But his promising career and $132,000-a-year job ended with a car crash at 12:45 a.m. Aug. 10 in Walnut Creek while Sarna appeared to be driving under the influence, which led him to quit Friday.
"He offered to resign, and we accepted his resignation," said Brown spokesman GarrethLacy, who declined further comment.
Sarna expressed regret in his resignation to the Justice Department but said he made a mistake and accepts the consequences. Sarna could not be reached Monday for comment.
Sarna's state-owned 2007 Chevrolet Tahoe collided with a tow truck while trying to pass on the eastbound Highway 24 Ygnacio Valley Road exit in Walnut Creek, said California Highway Patrol Sgt. Les Bishop, a spokesman for the Golden Gate Division.
Officers said Sarna appeared intoxicated but refused a request for a field-sobriety test.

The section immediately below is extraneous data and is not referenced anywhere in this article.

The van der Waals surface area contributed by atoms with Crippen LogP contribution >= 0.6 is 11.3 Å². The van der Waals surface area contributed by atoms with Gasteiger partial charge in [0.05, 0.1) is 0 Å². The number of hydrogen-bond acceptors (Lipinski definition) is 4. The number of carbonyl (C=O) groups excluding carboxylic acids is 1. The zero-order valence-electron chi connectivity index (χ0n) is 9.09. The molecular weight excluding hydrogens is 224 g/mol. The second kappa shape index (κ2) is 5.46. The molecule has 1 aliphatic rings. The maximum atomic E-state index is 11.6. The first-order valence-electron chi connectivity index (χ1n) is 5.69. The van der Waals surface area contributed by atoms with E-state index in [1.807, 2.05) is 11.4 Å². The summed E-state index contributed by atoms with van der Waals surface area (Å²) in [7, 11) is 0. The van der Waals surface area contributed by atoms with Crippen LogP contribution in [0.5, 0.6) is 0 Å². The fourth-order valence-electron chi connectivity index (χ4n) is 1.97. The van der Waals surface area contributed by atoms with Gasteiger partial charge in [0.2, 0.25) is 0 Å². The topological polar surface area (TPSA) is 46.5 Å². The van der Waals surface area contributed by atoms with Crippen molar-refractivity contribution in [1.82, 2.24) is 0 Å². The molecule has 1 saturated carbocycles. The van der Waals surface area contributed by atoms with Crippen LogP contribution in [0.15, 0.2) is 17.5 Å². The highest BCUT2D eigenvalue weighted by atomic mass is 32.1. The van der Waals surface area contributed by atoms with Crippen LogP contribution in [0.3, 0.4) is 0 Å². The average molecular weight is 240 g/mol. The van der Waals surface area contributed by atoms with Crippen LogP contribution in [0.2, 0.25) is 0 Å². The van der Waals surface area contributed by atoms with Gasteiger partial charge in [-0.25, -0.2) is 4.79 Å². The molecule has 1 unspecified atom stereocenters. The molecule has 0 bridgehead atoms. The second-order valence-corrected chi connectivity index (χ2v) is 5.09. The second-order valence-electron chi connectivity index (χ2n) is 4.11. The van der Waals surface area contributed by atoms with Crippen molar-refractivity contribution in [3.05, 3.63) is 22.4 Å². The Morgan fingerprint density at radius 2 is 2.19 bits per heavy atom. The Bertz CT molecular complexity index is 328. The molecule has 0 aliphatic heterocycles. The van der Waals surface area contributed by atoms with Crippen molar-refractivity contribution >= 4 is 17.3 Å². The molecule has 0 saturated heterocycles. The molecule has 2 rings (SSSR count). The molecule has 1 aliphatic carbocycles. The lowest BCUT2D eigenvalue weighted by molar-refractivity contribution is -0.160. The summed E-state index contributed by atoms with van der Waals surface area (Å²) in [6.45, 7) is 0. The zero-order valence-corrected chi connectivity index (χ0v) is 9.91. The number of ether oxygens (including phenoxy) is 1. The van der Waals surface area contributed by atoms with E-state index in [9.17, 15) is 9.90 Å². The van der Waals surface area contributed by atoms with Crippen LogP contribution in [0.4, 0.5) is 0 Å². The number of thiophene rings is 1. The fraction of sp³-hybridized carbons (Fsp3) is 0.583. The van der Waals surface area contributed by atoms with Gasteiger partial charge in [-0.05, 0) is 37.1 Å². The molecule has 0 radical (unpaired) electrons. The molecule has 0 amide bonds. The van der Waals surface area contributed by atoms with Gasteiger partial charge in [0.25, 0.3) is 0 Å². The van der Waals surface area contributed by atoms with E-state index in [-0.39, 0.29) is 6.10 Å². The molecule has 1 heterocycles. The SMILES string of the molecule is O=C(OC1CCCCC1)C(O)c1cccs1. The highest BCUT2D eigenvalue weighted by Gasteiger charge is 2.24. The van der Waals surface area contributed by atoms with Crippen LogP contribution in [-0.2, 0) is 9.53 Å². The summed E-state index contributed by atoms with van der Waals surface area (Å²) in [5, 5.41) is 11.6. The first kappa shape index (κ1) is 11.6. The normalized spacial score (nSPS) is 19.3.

"The officer took him into custody and brought him to the CHP's Martinez office for a breath test," said Sgt. Les Bishop of the California Highway Patrol. "Based on the test results, Sarna was arrested on suspicion of driving under the influence."
He was issued a citation for a misdemeanor DUI and was then released.
No one was injured in the crash, which heavily damaged the state car. Repair or totaling of his SUV may come at taxpayers' expense.
Sarna remained on administrative leave with the Justice Department for about a week during investigation of the incident.
Sarna, a 37-year-old Clayton resident who commuted to work in Sacramento, had been in law enforcement for 16 years.
While Brown was mayor, Sarna headed special operations, including gang-suppression efforts. He'd taken on similar responsibilities at a statewide level.
Sarna, as a sergeant, was among a select few Brown asked to respond to a domestic dispute involving former Brown confidant Jacques Barzaghi in July 2004. Barzaghi was fired later that year amid sexual abuse allegations and other charges.
In January 2005, Sarna was promoted to lieutenant. In January, Brown named Sarna deputy director of the Justice Department's Law Enforcement Division, where he helped oversee hundreds of department investigators and other employees.
Sarna had a reputation in the department and community of being a confidant of Brown.
MediaNews staff writer Malika Fraley contributed to this story.
Contact Steve Geissinger at email@example.com.